Hemp fibre has 1000s of uses; stronger cars, cleaner fabrics, renewable papers, and biodegradable plastics among them. Henry ford’s original car was made of hemp fibre. Hemp fibre materials can be up to 10 times stronger than steal at a fraction of the weight. Imagine the fuel efficiency. Cotton, the worlds largest GMO crop takes 5000 gallons of water to produce two pounds of fabric, and takes a quarter of the worlds pesticides. Hemp paper pulp takes a quarter of the space, and less than 2% of the time to harvest compared to wood. The pulp and paper industry is Americas third largest polluter, pumping over 220 million pounds of toxic waste into the environment every year, three million pounds of which is bleach, whereas hemp can be bleached with hydrogen peroxide, a safe and natural alternative. All of this, from just one part of the plant, the fibre[2]

Now consider the core of the plant. It can absorb up to 4 times its weight which makes it perfect for soaking up oil spills, or being used as animal bedding. More exciting yet, is its promise for homes and buildings. Hempcrete, a practical, inexpensive alternative to concrete. It’s thermal and energy efficiency properties are through the roof. Hempcrete can be used in flooring, walls, and insulation, as well as bridges and roads. There is a hempcrete bridge in the south of France that is over 1500 years old, still in use today.

The econometrics of hemp are outstanding due to the utility of every part of the crop. It is estimated that a farmer can make around $2400 profit per hectare per year by simply selling both raw core, and raw fibre of the plant[4]. Compare that with the average soybean farming yield in the United States which is estimated around $72 profit per hectare per year[4]. These numbers go off the charts when looking at potential profit from CBD oil yield from hemp farming which alone can yield up to $144000 profit per hectare given optimal conditions and yield. Additionally, hemp seeds are a source of complete protein, antioxidants, a rich profile of vitamins and nutrients, omega-3 and omega-6 fatty acids, and may reduce symptoms of various ailments, improving the health of the heart, skin, and joints.[6] Additionally, there is an emerging health craze for juicing cannabis leaves for anti-inflammatory and pain relieving benefits. Every part of this crop produces profit leverage far above the input costs of farming, while being brand-able as a completely regenerative resource. The first economy in the world to fully embrace the wonders of this plant will pave the way for new levels of abundance in health, wealth, and carbon neutrality.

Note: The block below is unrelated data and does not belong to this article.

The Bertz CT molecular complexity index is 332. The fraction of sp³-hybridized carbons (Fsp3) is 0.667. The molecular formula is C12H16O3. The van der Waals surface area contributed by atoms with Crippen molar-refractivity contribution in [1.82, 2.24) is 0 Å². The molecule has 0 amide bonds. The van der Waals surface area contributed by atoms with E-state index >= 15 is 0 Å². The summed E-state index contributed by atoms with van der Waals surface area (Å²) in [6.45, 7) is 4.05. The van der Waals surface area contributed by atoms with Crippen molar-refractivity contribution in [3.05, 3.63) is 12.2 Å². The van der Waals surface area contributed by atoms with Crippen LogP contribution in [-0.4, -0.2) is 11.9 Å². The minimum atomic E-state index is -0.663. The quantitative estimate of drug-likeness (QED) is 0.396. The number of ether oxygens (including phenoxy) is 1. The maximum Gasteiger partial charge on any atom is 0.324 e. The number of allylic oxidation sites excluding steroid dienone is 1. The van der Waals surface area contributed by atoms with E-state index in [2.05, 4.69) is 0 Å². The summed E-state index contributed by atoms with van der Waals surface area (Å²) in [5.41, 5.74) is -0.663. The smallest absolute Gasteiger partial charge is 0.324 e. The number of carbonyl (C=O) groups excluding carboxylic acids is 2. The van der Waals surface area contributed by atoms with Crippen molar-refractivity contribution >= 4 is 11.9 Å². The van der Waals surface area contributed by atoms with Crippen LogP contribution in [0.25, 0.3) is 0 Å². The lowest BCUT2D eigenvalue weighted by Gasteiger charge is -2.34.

If you think that the carbon sequestration capabilities of hemp are impressive, wait until you see the numbers for bamboo. A hectare of a mature bamboo forest contains from 100 to 400 tonnes of carbon. In addition to the carbon that is sequestered, consider the displacement factor of using bamboo for materials such as plastics and concretes instead of more emission intensive materials. In this case, we can achieve enormous sequestration, from 200 to 400 tonnes per hectare per year[3]. This means that if we had as much agricultural land for bamboo as we do for wheat, 200M hectares, we could sequester around 60 Billion Tonnes of carbon per year, which is almost double our current global emissions rate.

Similar to hemp, bamboo grows like a weed. It does not require pesticides and consumes very little water. It is so resilient in fact that it is a controlled plant in many countries due to it’s ability to rapidly spread and take over ecosystems. This plant is yearning to consume atmospheric carbon. The possibilities for innovative agriculture and genetic modification of bamboo are enormous, given that there are over 1600 known species of bamboo found in nature, with extreme diversity in growth behaviour and qualities. Many of which have not yet been studied for application to carbon sequestration and industry. This is a blue ocean sector, with incredible upside opportunities for early investors.

Given the rapid speed at which bamboo grows, and the small amount of resources needed to farm, the econometrics become as astounding as hemp. Bamboo has thrived in the manufacturing of durable products like furniture, flooring, housing, and pipes, as well as consumer goods such as toothbrushes and pencils. Recent innovation in bamboo processing has found success in high quality fabrics, and generalized lumber products. Hemp has been proven as a sustainable source of thermal and electrical energy production through gassification[6]. Bamboo could become an industrial staple across the world due to its hyper efficiency in farming, awesome carbon sequestration capabilities, and versatility in commerce.

In addition to the raw capitalization of these regenerative eco-crops through material and product commerce, there is an additional avenue for profit through trading of carbon credits that would be accumulated via mass farming of these mega sequestering systems. With so many parallel avenues of revenue, a leading firm in the eco-crop industry would experience compounding growth as it accumulates land, research, technology, and human capacity to accelerate it’s foothold across regenerative industries.